I've heard of many languages in the South Pacific, but I really like Nauruan. Although it is only spoken on the small, nearly non-existent island of Nauru, it is still cool. If we add it to Duolingo (although chances are slim), it may help courses like Fijian, Hawaiian, Tongan, and Samoan be added thanks to it's similarities.
Also, there are other languages in the Polynesian family that are cool, but most are pidgin and aren't spoken as much as others.
I know some Marshallese, Bislama, Fijian, and Pohnpeian. I would love to contribute to a course.
It would be interesting to have a language from the South Pacific added, but I feel that Duolingo would only add a more popular language from there like Fijian. But who knows, maybe there are lots of people who want to learn such a small language and keep it alive.
Most likely Hawaiian, Fijian, Tongan, and Tahitian will make it to Duolingo before Nauruan. It doesn't make the language any less cooler.
Well, maybe Hawaiian can make it in the distant future but I wouldn't hold my breath on a language like Tongan ever to be here.
Hawaiian is probably the likeliest. In 3-5 years here, we'll probably have at least 2 or 3 Polynesian languages, and those will be those aforementioned. I don't think anyone is expecting something like Marshallese or Pitcairnese anytime soon.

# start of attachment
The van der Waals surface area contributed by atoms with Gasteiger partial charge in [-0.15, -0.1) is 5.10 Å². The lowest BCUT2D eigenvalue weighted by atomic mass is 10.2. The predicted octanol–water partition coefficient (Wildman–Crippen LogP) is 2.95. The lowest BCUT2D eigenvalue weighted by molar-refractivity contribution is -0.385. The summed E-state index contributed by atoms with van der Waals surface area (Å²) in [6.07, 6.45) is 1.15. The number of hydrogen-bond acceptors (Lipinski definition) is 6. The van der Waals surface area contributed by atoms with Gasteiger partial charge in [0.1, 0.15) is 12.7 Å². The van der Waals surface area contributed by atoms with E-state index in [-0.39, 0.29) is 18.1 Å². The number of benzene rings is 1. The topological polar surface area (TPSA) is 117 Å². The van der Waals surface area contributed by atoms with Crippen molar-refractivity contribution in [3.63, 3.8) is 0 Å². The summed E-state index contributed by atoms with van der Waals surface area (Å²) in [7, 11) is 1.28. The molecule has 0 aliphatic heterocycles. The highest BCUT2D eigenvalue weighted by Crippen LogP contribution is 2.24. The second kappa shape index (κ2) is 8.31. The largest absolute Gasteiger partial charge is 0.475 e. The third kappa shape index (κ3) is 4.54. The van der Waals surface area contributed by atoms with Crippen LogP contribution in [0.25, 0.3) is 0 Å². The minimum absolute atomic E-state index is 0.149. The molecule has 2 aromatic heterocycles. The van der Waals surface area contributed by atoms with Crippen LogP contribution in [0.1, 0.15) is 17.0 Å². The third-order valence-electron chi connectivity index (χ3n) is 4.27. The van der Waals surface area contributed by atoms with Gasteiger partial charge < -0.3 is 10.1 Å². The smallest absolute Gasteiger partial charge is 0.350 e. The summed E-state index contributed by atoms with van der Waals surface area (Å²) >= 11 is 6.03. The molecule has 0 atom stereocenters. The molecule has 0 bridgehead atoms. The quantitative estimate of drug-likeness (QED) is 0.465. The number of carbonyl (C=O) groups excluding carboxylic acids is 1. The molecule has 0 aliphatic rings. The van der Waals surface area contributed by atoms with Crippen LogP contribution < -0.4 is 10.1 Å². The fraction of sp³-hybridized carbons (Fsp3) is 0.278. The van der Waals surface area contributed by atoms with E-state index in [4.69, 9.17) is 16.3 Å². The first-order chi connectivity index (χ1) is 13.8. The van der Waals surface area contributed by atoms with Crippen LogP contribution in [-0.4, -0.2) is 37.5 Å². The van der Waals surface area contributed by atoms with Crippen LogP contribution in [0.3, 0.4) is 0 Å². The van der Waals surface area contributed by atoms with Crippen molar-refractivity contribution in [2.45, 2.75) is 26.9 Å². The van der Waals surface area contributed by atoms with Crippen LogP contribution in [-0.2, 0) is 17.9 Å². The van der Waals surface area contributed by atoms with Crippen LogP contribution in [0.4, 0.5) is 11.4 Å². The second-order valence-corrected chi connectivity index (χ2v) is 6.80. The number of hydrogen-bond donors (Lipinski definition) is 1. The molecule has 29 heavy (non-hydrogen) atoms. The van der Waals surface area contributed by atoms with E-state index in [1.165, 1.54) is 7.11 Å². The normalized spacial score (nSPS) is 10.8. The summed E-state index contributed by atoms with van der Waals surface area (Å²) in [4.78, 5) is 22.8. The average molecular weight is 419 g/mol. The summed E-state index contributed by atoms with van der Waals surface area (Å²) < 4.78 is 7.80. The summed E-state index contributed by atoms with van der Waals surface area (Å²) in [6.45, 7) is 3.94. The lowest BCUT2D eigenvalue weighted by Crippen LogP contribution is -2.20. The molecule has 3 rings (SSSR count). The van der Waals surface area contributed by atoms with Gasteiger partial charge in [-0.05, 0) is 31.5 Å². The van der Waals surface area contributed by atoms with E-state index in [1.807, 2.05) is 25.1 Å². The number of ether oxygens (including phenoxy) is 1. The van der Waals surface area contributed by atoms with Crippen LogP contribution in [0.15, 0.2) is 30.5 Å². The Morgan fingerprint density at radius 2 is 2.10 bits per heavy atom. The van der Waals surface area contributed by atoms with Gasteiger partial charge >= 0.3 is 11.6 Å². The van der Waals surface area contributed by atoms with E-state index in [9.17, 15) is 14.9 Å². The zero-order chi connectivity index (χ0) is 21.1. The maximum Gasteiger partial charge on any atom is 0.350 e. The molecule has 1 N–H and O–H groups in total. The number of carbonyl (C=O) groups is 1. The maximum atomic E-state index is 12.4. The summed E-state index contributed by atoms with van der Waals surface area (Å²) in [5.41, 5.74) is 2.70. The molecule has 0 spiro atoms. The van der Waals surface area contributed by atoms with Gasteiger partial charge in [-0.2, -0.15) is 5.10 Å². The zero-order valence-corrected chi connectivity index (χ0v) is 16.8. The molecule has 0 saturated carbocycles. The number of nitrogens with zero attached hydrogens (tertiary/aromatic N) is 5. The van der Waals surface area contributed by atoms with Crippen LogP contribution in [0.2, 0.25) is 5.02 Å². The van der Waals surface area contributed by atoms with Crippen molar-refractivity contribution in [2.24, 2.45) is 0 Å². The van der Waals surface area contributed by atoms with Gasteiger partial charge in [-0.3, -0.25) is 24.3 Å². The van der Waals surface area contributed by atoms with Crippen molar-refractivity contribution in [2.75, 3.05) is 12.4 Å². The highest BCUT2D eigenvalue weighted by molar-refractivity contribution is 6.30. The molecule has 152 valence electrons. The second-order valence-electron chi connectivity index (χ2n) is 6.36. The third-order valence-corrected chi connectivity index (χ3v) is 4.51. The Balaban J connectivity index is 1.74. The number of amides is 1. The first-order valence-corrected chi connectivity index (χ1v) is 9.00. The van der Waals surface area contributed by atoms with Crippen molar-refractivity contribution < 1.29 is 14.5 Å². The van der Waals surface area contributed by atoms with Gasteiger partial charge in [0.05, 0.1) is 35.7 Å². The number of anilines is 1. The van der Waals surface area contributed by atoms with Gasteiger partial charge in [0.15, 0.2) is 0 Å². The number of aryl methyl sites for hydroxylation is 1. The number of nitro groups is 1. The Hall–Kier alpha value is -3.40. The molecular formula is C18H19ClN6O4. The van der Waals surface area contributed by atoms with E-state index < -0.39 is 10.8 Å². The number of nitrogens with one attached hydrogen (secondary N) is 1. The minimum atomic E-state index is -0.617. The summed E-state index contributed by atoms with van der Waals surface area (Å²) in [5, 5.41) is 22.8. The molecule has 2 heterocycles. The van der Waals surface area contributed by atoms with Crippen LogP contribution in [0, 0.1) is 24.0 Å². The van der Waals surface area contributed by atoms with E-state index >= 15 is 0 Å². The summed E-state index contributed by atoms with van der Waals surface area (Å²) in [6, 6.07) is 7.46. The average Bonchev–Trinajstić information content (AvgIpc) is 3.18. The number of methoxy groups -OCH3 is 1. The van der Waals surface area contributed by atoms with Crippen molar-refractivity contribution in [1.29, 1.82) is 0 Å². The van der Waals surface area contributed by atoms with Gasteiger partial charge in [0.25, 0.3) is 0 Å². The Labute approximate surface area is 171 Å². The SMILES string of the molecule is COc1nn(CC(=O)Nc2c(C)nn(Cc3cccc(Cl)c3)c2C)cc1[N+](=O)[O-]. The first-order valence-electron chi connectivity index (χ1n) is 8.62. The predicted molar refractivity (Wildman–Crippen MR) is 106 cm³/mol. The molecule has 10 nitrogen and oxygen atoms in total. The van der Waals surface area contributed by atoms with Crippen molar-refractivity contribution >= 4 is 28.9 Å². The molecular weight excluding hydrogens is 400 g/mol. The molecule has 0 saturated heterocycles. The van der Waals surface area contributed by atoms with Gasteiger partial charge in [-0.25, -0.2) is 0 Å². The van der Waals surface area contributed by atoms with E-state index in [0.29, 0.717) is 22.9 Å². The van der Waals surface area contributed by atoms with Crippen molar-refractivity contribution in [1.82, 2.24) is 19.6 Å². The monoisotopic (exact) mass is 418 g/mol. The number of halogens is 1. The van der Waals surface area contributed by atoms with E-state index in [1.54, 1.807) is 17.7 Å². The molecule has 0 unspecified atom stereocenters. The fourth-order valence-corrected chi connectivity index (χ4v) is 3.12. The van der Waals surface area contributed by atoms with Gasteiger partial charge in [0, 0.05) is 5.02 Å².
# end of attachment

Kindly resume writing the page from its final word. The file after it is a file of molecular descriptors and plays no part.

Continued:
I really want to learn Palaun. Would be nice if it will be added as a course in the future.
nearly non-existent island of Nauru
Is it sinking?
Fact: Nauru is the smallest country in the world that isn't a city.
No, just no one knows about it. Tuvalu is sinking though, so I'd rather have that over Nauruan because Tuvaluan may go extinct or endangered.
It would be nice to have a Polynesian language on Duolingo. I believe that Samoan has the most speakers of the Polynesian languages, followed by Maori. Either or both would be wonderful additions; one might think that the New Zealand government would be willing to sponsor the creation of a Maori course.
Fijian is, I believe, not classified as a “Polynesian” language, but is related and would also be a welcome addition.
In the meantime, though, we can look forward to Indonesian as Duolingo’s first Austronesian language.
Yeah, I am with you on the Maori thing. New Zealand government is right behind it, and Kiwis are learning it at such a rate as there are literally not enough teachers to keep up with demand. Every school has a waiting list.